- Alfred Stieglitz
- Georgia O'Keeffe
- Gelatin silver print
- 3 1/2 by 4 1/2 in. (8.9 by 11.4 cm.)
To her sister, Anita O’Keeffe Young
Sarah Greenough, Alfred Stieglitz: Photographs & Writings (Washington, D. C.: National Gallery of Art, 1983), pl. 43
John Szarkowski, Alfred Stieglitz at Lake George (New York: The Museum of Modern Art, 1995), p. 49
Therese Mulligan, ed., The Photography of Alfred Stieglitz: Georgia O’Keeffe’s Enduring Legacy (Rochester: George Eastman House, 2000), cat. 111
Stieglitz had first encountered O’Keeffe through her artwork in 1916, when Anita Pollitzer, a former classmate of O’Keeffe’s and a frequent visitor to Stieglitz’s 291 gallery, showed him a series of her drawings that deeply impressed him. Throughout the early days of their affair and marriage, Stieglitz was O’Keeffe’s greatest champion in the New York art world. This image captures O’Keeffe in action, creating the work that captivated Stieglitz and would ultimately make her one of the most significant artists of the 20th century.
This photograph has a distinguished provenance. It was originally in the collection of O’Keeffe; numbering in her hand appears on the reverse of the mount. It was given by O’Keeffe to her sister, Anita O’Keeffe Young, the well-known socialite and wife of railroad magnate Robert R. Young. Anita was an enthusiastic collector of her sister’s art, which she hung in her homes in Newport, Palm Beach, and New York. By means of purchase and gift, Anita Young acquired many of O’Keeffe’s most celebrated paintings and drawings, including Jimson Weed/White Flower No. 1 (now in the collection of Crystal Bridges Museum of American Art). The two sisters maintained a close relationship throughout their lives, with Young giving financial support when needed. O’Keeffe, for her part, kept her sister supplied with loans of paintings and outright gifts, in addition to selling works to her directly, rather than through her dealer.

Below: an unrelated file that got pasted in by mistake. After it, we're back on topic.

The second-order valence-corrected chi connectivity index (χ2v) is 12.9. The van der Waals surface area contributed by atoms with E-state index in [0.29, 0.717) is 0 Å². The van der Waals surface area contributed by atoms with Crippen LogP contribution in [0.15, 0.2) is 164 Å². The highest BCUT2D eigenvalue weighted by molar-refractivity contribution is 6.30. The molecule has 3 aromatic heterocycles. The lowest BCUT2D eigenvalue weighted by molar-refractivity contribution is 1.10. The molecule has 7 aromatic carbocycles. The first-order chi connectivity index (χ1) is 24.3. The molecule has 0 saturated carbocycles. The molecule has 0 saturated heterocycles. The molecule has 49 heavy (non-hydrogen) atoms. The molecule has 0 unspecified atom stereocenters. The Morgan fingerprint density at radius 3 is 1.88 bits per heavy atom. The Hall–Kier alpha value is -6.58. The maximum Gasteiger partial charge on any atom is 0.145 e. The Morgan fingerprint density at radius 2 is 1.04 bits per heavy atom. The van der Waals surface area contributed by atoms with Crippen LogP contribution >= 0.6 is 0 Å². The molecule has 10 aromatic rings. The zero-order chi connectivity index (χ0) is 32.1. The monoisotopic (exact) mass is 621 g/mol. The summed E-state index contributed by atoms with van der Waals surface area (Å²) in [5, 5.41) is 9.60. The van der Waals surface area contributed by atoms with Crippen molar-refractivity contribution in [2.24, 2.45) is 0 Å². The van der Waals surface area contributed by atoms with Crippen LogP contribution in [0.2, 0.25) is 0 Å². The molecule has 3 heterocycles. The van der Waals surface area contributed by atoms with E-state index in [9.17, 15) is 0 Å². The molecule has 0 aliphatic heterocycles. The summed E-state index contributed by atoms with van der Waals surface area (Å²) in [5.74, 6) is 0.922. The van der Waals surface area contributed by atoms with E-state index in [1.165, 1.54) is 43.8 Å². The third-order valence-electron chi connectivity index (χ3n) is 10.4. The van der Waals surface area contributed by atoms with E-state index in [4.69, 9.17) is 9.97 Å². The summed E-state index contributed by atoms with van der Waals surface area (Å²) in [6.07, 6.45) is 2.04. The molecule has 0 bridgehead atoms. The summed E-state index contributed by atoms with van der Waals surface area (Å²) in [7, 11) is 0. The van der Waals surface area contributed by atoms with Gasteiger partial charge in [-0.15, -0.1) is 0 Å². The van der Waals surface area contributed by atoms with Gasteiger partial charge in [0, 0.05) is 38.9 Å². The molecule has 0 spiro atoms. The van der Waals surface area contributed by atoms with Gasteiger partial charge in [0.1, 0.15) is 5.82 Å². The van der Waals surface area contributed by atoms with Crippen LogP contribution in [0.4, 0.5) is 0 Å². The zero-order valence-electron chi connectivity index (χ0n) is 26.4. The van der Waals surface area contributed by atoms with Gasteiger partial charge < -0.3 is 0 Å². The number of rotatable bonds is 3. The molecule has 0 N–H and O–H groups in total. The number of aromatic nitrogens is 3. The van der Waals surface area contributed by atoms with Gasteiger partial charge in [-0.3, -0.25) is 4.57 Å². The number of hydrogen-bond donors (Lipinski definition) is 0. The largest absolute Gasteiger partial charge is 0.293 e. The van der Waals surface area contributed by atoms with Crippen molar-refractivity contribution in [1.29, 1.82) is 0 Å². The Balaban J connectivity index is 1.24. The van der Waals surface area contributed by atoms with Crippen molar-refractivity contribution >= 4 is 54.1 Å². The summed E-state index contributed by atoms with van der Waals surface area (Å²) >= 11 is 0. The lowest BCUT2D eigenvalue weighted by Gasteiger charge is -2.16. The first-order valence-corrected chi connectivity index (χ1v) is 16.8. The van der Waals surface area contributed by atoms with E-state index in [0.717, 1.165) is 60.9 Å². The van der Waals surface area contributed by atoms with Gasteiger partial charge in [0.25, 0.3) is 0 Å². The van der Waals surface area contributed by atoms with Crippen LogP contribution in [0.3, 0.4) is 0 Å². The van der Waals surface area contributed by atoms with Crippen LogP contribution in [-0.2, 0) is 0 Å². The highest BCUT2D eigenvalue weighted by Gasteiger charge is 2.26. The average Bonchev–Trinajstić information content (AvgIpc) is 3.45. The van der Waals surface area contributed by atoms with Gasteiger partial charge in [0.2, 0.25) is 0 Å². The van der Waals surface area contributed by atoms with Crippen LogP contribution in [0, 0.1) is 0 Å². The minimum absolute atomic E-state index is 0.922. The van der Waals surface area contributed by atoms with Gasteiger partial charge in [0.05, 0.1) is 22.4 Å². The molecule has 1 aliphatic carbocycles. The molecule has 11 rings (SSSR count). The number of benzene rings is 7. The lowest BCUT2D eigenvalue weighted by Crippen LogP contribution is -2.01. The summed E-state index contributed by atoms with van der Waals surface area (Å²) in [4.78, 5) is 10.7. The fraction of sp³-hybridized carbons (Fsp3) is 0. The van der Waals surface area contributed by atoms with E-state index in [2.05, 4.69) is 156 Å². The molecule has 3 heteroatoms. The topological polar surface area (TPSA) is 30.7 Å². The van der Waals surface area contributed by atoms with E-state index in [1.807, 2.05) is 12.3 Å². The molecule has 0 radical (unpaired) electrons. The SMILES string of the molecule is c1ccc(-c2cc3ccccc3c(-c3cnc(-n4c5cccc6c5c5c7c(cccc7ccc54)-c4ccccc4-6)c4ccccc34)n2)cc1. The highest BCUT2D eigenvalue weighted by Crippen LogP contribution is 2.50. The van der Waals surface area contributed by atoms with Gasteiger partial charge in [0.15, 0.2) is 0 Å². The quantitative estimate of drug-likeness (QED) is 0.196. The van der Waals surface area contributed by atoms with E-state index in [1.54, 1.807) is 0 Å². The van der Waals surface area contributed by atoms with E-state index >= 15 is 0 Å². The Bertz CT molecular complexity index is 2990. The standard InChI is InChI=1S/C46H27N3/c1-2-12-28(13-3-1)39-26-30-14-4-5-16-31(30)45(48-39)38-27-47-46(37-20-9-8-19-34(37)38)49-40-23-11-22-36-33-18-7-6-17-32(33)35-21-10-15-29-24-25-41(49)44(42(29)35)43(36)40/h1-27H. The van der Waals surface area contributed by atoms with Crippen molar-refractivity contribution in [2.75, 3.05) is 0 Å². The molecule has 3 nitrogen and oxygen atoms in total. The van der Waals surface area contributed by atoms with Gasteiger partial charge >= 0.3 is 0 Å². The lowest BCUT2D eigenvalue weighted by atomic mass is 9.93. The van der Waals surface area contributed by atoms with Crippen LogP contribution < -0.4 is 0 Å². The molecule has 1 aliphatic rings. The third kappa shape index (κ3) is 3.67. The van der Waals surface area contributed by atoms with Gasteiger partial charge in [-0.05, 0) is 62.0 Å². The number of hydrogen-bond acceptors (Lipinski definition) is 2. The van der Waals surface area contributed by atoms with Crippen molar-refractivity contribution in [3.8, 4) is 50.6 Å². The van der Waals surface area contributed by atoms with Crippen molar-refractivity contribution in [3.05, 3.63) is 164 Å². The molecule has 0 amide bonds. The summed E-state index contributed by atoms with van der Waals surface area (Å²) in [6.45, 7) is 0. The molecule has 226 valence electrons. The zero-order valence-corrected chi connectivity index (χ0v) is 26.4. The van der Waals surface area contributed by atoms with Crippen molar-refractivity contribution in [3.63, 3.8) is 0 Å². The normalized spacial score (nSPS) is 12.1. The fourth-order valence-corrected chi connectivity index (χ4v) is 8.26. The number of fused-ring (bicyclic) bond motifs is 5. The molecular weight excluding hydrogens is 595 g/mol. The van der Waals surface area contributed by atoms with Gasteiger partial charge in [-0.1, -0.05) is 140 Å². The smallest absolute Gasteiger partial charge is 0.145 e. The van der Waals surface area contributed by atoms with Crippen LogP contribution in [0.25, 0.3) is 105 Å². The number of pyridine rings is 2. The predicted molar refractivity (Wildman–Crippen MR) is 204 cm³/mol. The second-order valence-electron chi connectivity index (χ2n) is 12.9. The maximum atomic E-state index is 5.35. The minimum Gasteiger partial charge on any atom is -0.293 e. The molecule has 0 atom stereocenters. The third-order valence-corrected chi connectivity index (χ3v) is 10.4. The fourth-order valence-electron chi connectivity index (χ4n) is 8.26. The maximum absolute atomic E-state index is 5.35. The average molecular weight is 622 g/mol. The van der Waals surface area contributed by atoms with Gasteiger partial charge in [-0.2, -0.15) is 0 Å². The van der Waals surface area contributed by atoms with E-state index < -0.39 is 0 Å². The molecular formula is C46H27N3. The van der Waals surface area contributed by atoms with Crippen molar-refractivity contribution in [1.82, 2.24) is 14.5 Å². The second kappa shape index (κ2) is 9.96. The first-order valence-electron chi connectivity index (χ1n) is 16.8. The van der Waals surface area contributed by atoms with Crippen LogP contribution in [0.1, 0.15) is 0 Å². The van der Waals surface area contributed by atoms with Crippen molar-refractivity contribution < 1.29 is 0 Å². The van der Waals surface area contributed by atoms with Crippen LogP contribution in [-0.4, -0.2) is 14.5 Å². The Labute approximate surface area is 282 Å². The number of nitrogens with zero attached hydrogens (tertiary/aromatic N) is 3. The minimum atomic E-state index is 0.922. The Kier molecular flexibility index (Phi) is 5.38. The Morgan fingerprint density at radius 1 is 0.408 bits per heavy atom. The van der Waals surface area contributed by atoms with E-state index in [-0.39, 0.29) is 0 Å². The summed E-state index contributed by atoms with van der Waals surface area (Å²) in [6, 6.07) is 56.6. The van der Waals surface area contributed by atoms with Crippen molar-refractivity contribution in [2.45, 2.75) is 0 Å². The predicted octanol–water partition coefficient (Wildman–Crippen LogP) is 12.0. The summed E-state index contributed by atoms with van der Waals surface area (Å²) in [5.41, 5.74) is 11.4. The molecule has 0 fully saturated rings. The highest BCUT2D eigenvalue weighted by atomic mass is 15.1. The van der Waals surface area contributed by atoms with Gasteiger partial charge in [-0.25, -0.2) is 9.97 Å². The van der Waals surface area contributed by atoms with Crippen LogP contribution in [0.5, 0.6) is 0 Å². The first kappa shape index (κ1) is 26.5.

The years 1916 through 1918 were especially productive ones for O’Keeffe and saw her focus intensively on the watercolor medium. While she had previously concentrated on drawing in charcoal, 1916 marked a deepening exploration of the use of color in her work. As O’Keeffe authority Judith C. Walsh notes, the immediacy of the watercolor medium, and ‘the emotional power and beauty of clear vibrant color,’ inspired O’Keeffe to experiment and evolve (O’Keeffe on Paper, National Gallery of Art, 2000, p. 58). O’Keeffe pushed herself relentlessly to achieve perfection, and commented wryly to her sister Anita, ‘I’ve just come to the comforting conclusion that I’ll have to paint acres and acres of watercolor landscapes before I will look for a passibly [sic] fair one’ (ibid., p. 66).
O’Keeffe’s watercolor explorations from this period provided a decisive step forward in the development of her work. Stieglitz, in his role as a pioneering gallerist, was especially receptive to the medium. In 1908, he had famously shown watercolors by Rodin at 291, an exhibition which was seen by O’Keeffe. In addition to work in the medium by Cézanne and Picasso, watercolors by Stieglitz’s immediate stable of American artists, including Marsden Hartley, John Marin, Arthur Dove, and others, were frequently shown in his galleries. Ralph E. Fine and Elizabeth Glassman suggest in their essay in O’Keeffe on Paper that ‘Stieglitz’s orientation to other artistic media was rooted in his sensitivity to the distinctive possibilities of drawings and other works on paper’ (p. 18). As a photographer attuned to the artistic process, Stieglitz favored these works over oils and sculpture because they embodied the immediacy of the act of creation. Stieglitz would go on to feature O’Keeffe’s watercolors in his exhibitions, and included 10 in her first one-woman show in 1917.
Sarah Greenough, in Alfred Stieglitz: The Key Set, locates prints of this image in the following five institutional collections: the National Gallery of Art, Washington, D. C.; George Eastman House, International Museum of Photography and Film, Rochester; the San Francisco Museum of Modern Art; The Adirondack Museum, Blue Mountain Lake, New York; and The Baltimore Museum of Art. Another print of this image was sold at auction in 2012.